newstraining

Skills for journalists in print and digital media

Archive for the ‘Managing’ Category

Digital readiness

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Michelle McLellan over at the Knight Digital Media Center recently blogged about, “Three signs your newsroom isn’t ready to cross the digital divide.” Unfortunately, the danger signs and solutions she describes reflect a dated misunderstanding of what is already happening in newsrooms around the country.

Her three danger signs and “the fix” for each:

1: The staff still reports to an assignment desk that is focused on print and/or is organized in departments that correspond to the sections of a newspaper. The fix: Newsgathering staff reports to the online assignment desk. Print becomes a production team that draws heavily on the online report for content at the end of the day.

2: News meetings focus on top news for the next day’s paper and meeting times reflect print. The fix: Meetings run by online editors at times that reflect digital publication timetables (like when to serve peak traffic) and focus primarily on online content, traffic and engagement metrics.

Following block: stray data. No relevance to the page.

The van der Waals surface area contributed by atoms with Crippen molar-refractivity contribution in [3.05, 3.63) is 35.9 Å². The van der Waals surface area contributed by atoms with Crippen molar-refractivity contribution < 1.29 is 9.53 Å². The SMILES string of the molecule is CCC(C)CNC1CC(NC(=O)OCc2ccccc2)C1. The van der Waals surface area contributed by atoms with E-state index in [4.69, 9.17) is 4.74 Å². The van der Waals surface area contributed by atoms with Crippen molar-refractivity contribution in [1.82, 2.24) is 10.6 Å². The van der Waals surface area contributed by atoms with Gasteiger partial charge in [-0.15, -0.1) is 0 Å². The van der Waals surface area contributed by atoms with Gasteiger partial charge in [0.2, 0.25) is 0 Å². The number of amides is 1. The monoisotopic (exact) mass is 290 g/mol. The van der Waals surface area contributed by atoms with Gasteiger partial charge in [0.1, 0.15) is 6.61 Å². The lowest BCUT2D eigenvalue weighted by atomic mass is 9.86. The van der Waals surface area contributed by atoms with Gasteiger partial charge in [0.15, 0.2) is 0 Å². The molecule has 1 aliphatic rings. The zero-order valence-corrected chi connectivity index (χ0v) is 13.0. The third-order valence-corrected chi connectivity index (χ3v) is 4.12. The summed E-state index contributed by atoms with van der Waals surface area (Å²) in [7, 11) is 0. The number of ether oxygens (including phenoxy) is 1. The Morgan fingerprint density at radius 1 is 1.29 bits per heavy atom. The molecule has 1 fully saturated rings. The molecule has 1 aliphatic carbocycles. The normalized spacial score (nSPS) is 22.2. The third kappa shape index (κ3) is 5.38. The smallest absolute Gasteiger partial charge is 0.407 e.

3: The top newsroom executives – say the Editor and Managing Editor(s) – are all print veterans who look at online from the outside. The fix: Either the top newsroom executive or the Number 2 has been steeped heavily in online – both the practical and the strategic – for at least five years, if not 10.

The first two are framed via the same print-centric mentality (e.g. desks, formal news meetings) the danger signs are meant to criticize. The third is just bad stereotyping.

The idea of “assignment desks” based on platforms (print versus digital) may have been attempted years ago, if ever, but is not part of the scene now. The assignment function rests in the hands of editors who manage reporters and visual journalists and think about both digital and print publication. In fact, they do not separate the two, but rather think in terms of “continuous coverage” where a story starts online, may evolve through the day, and continue into print as its own unique piece. What is really evolving at many papers is a digital approach that is heavy on breaking news, following by the print component that provides more context and analysis the next day. And this is managed by one “assignment” editor working in both worlds, as well as mobile and maybe even TV.